It’s all but official: Survey after survey indicates that President Obama’s reelection prospects have brightened considerably in the past three months. Pundits and campaign professionals have tried to explain this development by focusing on factors such as the White House’s new post-debt ceiling message and the damage the Republican primary process seems to have inflicted on Mitt Romney. But the real causes of this shift are much more fundamental—namely, that Americans now believe their country’s economic health is improving. Obama’s re-election will depend on whether they continue believing so in the nine months until election day.
Despite the recent flurries over social issues, the condition of the economy continues to drive the 2012 election more than in any contest since 1992. As the most recent CBS/NYT survey shows, the public’s assessment of the president’s overall economic management has become much more positive since last fall. As recently as December, it stood at 33 percent approval, 60 percent disapproval. In January, it improved to 40/54, and in February to 44/50. Public assessment of the president as job creator has shifted in the same direction—35/58 in December, 41/52 by February. And so has the evaluation of economic trends. As recently as last month, only 25 percent of the public believed that the economy was getting better, versus 29 percent who thought it was getting worse. By February, the mood had improved considerably: 34 percent now think the economy is getting better, versus only 22 percent who still think it’s deteriorating.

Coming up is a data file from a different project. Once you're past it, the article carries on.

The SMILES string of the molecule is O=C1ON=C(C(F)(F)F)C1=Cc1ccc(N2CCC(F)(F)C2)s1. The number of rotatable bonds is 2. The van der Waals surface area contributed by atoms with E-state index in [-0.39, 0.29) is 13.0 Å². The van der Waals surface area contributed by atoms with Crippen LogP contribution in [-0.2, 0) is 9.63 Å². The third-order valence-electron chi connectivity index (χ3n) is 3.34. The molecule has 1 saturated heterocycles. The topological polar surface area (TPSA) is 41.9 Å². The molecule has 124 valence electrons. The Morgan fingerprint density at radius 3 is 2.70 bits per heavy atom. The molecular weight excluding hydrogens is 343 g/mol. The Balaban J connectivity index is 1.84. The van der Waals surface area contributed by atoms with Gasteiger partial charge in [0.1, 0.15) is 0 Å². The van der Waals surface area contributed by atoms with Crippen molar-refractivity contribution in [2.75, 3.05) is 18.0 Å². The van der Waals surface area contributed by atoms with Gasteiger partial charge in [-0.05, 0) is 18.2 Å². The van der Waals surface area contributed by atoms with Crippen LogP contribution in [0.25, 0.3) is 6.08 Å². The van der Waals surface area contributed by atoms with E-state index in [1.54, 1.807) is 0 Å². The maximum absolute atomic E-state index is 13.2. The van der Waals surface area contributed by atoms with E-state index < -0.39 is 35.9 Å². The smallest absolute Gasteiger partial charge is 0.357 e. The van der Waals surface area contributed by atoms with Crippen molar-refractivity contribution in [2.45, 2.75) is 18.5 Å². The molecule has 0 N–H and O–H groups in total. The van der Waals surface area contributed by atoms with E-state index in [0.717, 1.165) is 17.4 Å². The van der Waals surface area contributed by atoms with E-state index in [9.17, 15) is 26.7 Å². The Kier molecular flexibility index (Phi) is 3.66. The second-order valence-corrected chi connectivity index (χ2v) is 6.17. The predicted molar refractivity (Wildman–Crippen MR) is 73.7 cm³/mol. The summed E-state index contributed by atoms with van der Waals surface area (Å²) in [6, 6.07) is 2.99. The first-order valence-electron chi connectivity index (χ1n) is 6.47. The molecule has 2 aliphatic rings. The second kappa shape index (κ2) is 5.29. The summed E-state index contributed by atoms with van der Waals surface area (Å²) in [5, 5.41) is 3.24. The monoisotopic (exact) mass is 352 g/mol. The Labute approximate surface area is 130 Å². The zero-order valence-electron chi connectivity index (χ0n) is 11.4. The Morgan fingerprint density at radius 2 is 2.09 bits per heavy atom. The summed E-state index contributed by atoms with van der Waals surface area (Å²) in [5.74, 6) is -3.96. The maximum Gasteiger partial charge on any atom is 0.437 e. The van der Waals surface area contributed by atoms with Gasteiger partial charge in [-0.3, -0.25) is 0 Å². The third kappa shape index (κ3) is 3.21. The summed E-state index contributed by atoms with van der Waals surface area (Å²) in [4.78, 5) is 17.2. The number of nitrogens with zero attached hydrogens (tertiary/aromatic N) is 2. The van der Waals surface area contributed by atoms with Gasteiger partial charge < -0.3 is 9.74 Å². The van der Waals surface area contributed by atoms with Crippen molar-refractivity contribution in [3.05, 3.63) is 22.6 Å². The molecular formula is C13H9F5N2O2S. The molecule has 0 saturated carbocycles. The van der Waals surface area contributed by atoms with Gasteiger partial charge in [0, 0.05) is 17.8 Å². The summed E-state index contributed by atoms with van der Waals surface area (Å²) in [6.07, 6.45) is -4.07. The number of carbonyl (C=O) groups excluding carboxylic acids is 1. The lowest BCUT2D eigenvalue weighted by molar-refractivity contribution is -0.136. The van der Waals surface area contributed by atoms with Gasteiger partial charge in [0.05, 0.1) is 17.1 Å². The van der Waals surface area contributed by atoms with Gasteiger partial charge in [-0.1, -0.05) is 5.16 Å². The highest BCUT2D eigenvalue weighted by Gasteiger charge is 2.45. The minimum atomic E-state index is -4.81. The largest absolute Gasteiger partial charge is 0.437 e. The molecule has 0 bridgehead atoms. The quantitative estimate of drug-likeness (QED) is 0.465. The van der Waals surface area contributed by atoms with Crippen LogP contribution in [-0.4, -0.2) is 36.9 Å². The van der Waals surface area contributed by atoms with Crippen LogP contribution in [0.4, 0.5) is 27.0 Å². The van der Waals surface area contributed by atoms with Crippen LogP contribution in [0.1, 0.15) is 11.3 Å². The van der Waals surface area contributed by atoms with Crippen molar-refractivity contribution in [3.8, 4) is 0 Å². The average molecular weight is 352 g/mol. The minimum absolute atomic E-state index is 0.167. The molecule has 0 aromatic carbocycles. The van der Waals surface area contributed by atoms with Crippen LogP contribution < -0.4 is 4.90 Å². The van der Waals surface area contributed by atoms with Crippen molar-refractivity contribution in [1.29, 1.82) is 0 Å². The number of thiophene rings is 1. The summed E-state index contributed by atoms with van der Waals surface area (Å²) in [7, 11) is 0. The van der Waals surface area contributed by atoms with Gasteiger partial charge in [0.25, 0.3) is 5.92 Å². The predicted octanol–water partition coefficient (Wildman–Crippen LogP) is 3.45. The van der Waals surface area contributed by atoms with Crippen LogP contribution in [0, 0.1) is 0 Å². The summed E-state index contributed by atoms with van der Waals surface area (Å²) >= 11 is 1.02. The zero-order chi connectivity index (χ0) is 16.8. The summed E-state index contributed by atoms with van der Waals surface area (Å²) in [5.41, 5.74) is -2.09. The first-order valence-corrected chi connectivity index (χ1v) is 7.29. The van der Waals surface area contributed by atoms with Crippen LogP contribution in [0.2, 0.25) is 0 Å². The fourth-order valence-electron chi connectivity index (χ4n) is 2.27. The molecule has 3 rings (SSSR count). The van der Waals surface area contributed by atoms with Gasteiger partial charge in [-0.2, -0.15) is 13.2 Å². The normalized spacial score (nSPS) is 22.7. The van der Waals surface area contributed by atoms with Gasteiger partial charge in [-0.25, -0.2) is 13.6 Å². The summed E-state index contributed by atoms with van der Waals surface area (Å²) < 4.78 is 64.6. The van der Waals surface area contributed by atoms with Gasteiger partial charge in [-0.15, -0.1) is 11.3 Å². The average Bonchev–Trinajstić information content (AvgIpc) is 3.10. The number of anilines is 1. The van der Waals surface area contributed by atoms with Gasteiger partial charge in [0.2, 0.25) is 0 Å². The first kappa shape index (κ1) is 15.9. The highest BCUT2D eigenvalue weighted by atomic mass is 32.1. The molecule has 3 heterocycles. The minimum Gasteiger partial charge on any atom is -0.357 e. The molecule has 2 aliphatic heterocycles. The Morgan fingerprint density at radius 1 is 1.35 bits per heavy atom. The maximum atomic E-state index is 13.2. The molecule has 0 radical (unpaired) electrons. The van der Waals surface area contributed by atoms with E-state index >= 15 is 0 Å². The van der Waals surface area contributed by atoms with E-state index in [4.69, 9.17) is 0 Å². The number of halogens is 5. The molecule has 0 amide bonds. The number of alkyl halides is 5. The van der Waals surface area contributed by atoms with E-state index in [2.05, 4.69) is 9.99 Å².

It turns out that the American public is an exquisitely sensitive barometer of real economic developments. Between January and September of 2011, job creation ranged from anemic to imperceptible, the number of unemployed Americans didn’t budge, and neither did the unemployment rate. Since then, the number of employed Americans has risen by 1.5 million, the number of unemployed has declined by more than 1.2 million, and the unemployment rate has declined from 9.0 to 8.3 percent. If these trends continue at this pace for the next nine months, Obama will be sworn in for a second term. (For a roundup of the forecasters who think they won’t, see my column from last week).
Still, as so often happens, the consensus has shifted too abruptly, moving from “Obama’s toast” to “none of these bums can beat him.” Obama’s chances may have improved, but 2012 is still a close race and will remain so unless the economy outperforms most expectations. For a snapshot of where things stand in the general election, one can hardly do better than the most recent Quinnipiac survey of Ohio, the closest thing we have to a microcosm of the country and the most reliably pivotal of all the states. As of now, Obama leads Santorum by 47 to 41 percent. But he leads Romney by only 46 to 44 percent, compared to a 45 to 41 percent edge last October. Last fall, 36 percent of Ohio’s registered voters had a favorable view of Romney, versus 31 percent unfavorable. Today, the favorable assessment is essentially the same—37 percent—while his unfavorable rating has risen to 40 percent—bad but not catastrophic. During this same period, Obama’s personal approval rating remained almost stable—47/46 in November, 49/46 now, and his job approval rose modestly, from 44/50 to 47/48. (It’s also important to keep in mind that this polling comes at a point in the election campaign when primary candidates typically are at their nadir.)
The bottom line: Romney is bloodied but not mortally wounded, while the president is doing better but is not yet out of danger. And despite Santorum’s rapid rise, which could lead to his nomination if he prevails in Michigan, the evidence currently available does not sustain what is becoming the core argument of his primary campaign—that in the industrial Midwest, his alleged blue-collar appeal would make him a stronger general election candidate than Romney against Obama. Romney and Obama as favorites, Santorum as a long-shot: The overall political situation has changed since last fall, but not as much as many people think. In the minds of swing voters, the economy will still be the deciding factor.
William Galston is a senior fellow at the Brookings Institution and a contributing editor at The New Republic.